This paper writes (edited for concision):
Consider, a doctor in Germany confronted by a meta-analysis of long term‚ $\beta$ blockade after myocardial infarction. Although a robust beneficial effect is seen in the overall analysis, in the only trial that recruited a substantial proportion of German patients, there was, if anything, a detrimental effect associated with $\beta$ blockers. Should the doctor give‚ blockers to German patients who have had an infarction? Common sense suggests that being German does not prevent a patient from obtaining benefit from $\beta$ blockade. Thus the best estimate of the outcome for German patients may come through discounting the trial carried out in German patients. This may seem paradoxical; indeed the statistical expression of this phenomenon is known as Stein's paradox.
Applying the findings from meta-analyses often means that the results from a particular trial are disregarded in favour of the combined result. This will generally be based on the assumption that inconsistent results are purely due to chance. But even if some real differences exist the overall estimate may still provide the best estimate of the effect in that group (Stein's paradox)
To me, this just seems like an example of applying shrinkage. In trying to frame this as Stein's paradox, I'm looking for some estimator for several parameters together that outperforms estimating those parameters individually. In this case the parameters might be (for sake of example) the subgroup effects for people in France, Germany, and Holland. So if I'm interested in a combined estimate in all three countries, I should use a Stein estimator.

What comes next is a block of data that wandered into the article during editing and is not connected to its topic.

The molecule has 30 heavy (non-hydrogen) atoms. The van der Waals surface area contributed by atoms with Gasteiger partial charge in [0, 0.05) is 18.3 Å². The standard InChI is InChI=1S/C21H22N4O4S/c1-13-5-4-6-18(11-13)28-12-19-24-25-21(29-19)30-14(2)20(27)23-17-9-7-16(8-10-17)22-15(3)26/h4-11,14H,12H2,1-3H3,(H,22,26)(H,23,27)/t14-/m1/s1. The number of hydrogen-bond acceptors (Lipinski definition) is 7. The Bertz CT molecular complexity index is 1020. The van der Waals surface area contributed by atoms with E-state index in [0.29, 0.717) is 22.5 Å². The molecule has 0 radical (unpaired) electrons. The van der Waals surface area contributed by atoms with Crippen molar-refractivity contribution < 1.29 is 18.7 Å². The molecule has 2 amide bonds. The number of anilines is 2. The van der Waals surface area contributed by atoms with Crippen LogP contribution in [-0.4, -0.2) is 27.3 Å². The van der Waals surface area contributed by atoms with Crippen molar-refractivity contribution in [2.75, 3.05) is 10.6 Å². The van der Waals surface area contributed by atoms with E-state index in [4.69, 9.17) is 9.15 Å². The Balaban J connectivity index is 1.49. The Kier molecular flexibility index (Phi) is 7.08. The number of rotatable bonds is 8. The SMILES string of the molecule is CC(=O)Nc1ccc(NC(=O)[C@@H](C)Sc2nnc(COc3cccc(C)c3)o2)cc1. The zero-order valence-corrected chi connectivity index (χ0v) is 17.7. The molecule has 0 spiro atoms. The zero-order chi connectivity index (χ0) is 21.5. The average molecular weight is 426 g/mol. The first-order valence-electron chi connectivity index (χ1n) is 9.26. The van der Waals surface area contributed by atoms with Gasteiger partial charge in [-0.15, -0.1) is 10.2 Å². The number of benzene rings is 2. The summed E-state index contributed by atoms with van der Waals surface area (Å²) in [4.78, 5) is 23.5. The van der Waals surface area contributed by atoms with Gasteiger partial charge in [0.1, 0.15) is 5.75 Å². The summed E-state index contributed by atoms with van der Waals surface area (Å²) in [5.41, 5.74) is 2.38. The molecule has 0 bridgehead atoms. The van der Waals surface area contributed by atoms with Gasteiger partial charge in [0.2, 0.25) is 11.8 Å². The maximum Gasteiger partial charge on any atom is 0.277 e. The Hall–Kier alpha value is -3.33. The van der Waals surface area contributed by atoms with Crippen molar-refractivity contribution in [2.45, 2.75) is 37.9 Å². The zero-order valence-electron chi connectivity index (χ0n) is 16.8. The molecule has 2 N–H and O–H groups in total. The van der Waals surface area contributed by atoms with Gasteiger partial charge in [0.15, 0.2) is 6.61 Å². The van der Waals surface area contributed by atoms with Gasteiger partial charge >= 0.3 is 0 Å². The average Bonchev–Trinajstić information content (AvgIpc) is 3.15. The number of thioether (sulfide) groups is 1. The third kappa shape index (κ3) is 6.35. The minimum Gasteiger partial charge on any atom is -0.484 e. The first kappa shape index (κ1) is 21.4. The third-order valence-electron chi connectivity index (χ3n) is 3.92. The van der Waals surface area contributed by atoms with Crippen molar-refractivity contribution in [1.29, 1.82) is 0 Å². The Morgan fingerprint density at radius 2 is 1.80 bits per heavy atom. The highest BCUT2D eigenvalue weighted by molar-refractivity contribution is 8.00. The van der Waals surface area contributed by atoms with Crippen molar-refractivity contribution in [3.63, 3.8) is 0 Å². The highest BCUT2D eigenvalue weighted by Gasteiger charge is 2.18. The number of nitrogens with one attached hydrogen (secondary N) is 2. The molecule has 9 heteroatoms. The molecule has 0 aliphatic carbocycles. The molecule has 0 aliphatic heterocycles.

However, if I'm interested only in Germany, I should just estimate the effect individually. The "best estimate" is only the best insofar as it minimizes mean-squared error for estimating all three countries. But given my exclusive interest in Germany, I might actually make my Germany estimate worse at the expense of improving estimates for countries I don't care about. I can see other reasons to apply shrinkage here (eg, there's very little data on Germany) but it doesn't seem to be addressing the crux of Stein's paradox.
Addendum (can be ignored)
Maybe I'm misunderstanding Stein's paradox more generally, and perhaps the example motivating my interest in the topic can highlight that misunderstanding. Suppose we're interested in identifying the most effective of 10 drugs to treat a disease. We estimate the effect size of each drug and recommend the drug with the largest. Great!
Next, for whatever reason, we're asked to actually recommend three of the 10 drugs. The naive statistician might continue reading down the list and recommend the second and third largest of our calculated effect sizes. But someone aware of Stein's paradox would change the estimation procedure to account for it. (I'm not sure on the details here...maybe producing Stein estimates for every combination of three drugs and choosing the combination with the highest average effect?)